Peer-to-penalty: Six-year music sharing trial ends in €880 fine
As ACTA slowly makes its way across the EU, a Portuguese criminal court has convicted a young man of violating copyright law, issuing a 60-day prison sentence as a result. But later, given the man’s age and lack of previous convictions, the sentence was changed to an 880-euro fine – a 640-euro penalty plus a payment of 4 euro for every day in prison.
The ruling comes full six years after the Portuguese Phonographic Association (AFP) filed its initial complaint against the man, who was just 17 at the time. The man was accused of sharing hundreds of songs through a P2P network, but final charges against him listed only three.
It is just the second Portuguese conviction for copyright violations committed on the Internet. Despite the nearly unprecedented ruling, Eduardo Simoes, the head of the AFP, sees few reasons for joy. Of the 28 cases brought to court during since 2006, only two concluded with a verdict.
"It is clear that the law cannot fight the distribution of illegal copies via P2P networks or blogs, because it is designed to stop piracy at markets," Simoes told Exame Informatica, a Portuguese newspaper, on Monday.
Simoes’ woes are also that scant evidence means most cases get permanently stuck mid-trial. The cost of the victory is questionable, too: the two proceedings which resulted in favorable rulings dragged on for years, while the fines paid by the offenders never exceeded €1200.
Web users see a different point to the story. P2P sharing is illegal, and can bring criminal procescution – but what about public services like YouTube?
To showcase the inconsistency, Nelson Cruz, a contributor to the PCManias online magazine, has arranged the three misfortunately shared songs into an "€880 songs" playlist and uploaded it to his YouTube account. Cruz comes from Portugal, and one would expect such a gesture to quickly land him in a similar lawsuit. But surprisingly, while sharing songs through P2P networks and blogs goes punished, sharing the same content via YouTube seems perfectly acceptable.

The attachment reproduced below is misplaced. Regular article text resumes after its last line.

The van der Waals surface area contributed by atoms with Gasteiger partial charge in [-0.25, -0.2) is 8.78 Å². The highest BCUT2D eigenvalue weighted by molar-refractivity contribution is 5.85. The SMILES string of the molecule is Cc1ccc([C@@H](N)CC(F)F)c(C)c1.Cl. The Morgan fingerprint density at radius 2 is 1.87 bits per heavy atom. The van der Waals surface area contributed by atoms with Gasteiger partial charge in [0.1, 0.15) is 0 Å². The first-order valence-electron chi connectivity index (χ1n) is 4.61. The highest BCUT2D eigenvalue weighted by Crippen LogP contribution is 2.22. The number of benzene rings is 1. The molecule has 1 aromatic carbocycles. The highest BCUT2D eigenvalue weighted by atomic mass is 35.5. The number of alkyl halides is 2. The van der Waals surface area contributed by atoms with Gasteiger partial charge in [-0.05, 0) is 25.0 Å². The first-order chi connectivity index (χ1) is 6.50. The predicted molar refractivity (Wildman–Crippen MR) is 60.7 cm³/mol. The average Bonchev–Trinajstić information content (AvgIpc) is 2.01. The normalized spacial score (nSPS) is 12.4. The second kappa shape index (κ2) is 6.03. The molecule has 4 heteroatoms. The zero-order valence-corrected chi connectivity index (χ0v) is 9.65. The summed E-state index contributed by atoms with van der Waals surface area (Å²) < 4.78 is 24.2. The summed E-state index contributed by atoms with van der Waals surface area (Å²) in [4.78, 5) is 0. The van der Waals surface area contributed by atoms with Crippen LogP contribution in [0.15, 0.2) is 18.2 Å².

To fight copyright violations more efficiently, Portugal should adopt France's so-called “three-strike” model, Eduardo Simoes suggests. There, authorities issue three warnings if a person is caught illegally sharing copyrighted data. If the suspected infringers continue sharing the data, then the violator’s Internet access is blocked, plain and simple.
Cruz argues this will only spare copyright owners from queues and bureaucracy, but will hardly be a democratic gesture.
“It's not just that it takes years to convict someone, but those pesky criminal courts demand serious evidence! It's so much easier to just accuse someone three times, and have the state automatically fine them or cut their Internet access,” writes Cruz in his blog.
“I don't even know why we bother to have traffic police and speed radars on the roads. We could all just report each other's license plates and have the police issue fines. That would work, right?” he adds.
The recent Portuguese conviction is just a whiff of what may come if the Anti-Counterfeiting Trade Agreement (ACTA) is ratified by EU member countries. The agreement states that copyright piracy should be punishable with fines as well as imprisonment.